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Q. Who is Mr. Smarty Plants?

A: There are those who suspect Wildflower Center volunteers are the culpable and capable culprits. Yet, others think staff members play some, albeit small, role. You can torture us with your plant questions, but we will never reveal the Green Guru's secret identity.

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Ask Mr. Smarty Plants

Ask Mr. Smarty Plants is a free service provided by the staff and volunteers at the Lady Bird Johnson Wildflower Center.

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Please forgive us, but Mr. Smarty Plants has been overwhelmed by a flood of mail and must take a break for awhile to catch up. We hope to be accepting new questions again soon. Thank you!

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Wednesday - August 18, 2010

From: Chicago, IL
Region: Midwest
Topic: Plant Identification
Title: Plant ID from Chicago
Answered by: Barbara Medford

QUESTION:

This plant is VERY common along highways across the entire midwest, and often other parts of the country. It has a long stem with a cluster of white flowers usually only on the top of the stem. The leaves are frayed and very thin. I was introduced to the plant. If you chew it and leave it on your tongue, it makes your tongue numb, and I was told that the plant can used as an anaestetic. I would instantly recognize an up-close picture of this plant, but I very much want to know its name and information. Thank you!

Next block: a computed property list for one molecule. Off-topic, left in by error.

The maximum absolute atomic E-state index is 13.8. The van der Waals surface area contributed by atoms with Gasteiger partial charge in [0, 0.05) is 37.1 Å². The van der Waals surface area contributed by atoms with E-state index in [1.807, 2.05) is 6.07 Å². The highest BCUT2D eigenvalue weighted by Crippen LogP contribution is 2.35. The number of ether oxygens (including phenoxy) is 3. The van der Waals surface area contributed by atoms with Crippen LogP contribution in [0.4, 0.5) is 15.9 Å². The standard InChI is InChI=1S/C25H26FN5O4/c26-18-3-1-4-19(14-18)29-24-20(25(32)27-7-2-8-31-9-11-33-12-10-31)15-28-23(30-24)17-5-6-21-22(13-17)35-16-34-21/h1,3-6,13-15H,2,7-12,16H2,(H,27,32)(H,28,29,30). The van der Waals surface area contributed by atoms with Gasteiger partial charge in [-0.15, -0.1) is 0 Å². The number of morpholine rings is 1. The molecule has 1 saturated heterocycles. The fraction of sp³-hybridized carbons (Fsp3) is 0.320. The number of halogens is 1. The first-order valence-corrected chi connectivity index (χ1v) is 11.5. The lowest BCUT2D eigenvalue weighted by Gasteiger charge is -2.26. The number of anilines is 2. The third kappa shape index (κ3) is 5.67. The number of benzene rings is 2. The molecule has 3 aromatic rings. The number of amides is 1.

ANSWER:

We love identifying native plants for folks! Do you have a picture of a plant found growing in the wild somewhere in North America and you would like to know its name? Send us an email following the instructions below. Please do not send pictures of house plants, office plants, garden plants, plants seen on your vacation to Costa Rica or other clearly non-native species. For identification of non-native plants you might consider visiting the UBC Botanical Gardens Forums website.
  1. Tell us where and when you found the plant and describe the site where it occurred.
  2. If possible, take several high-resolution images including details of leaves, stems, flowers, fruit, and the overall plant.
  3. Save images in JPEG format. Do not reduce the resolution of your images. High-resolution images are much easier for us to work with.
  4. Send email with images attached to [email protected]. Please enter Plant ID Request on the subject line of your email.
 

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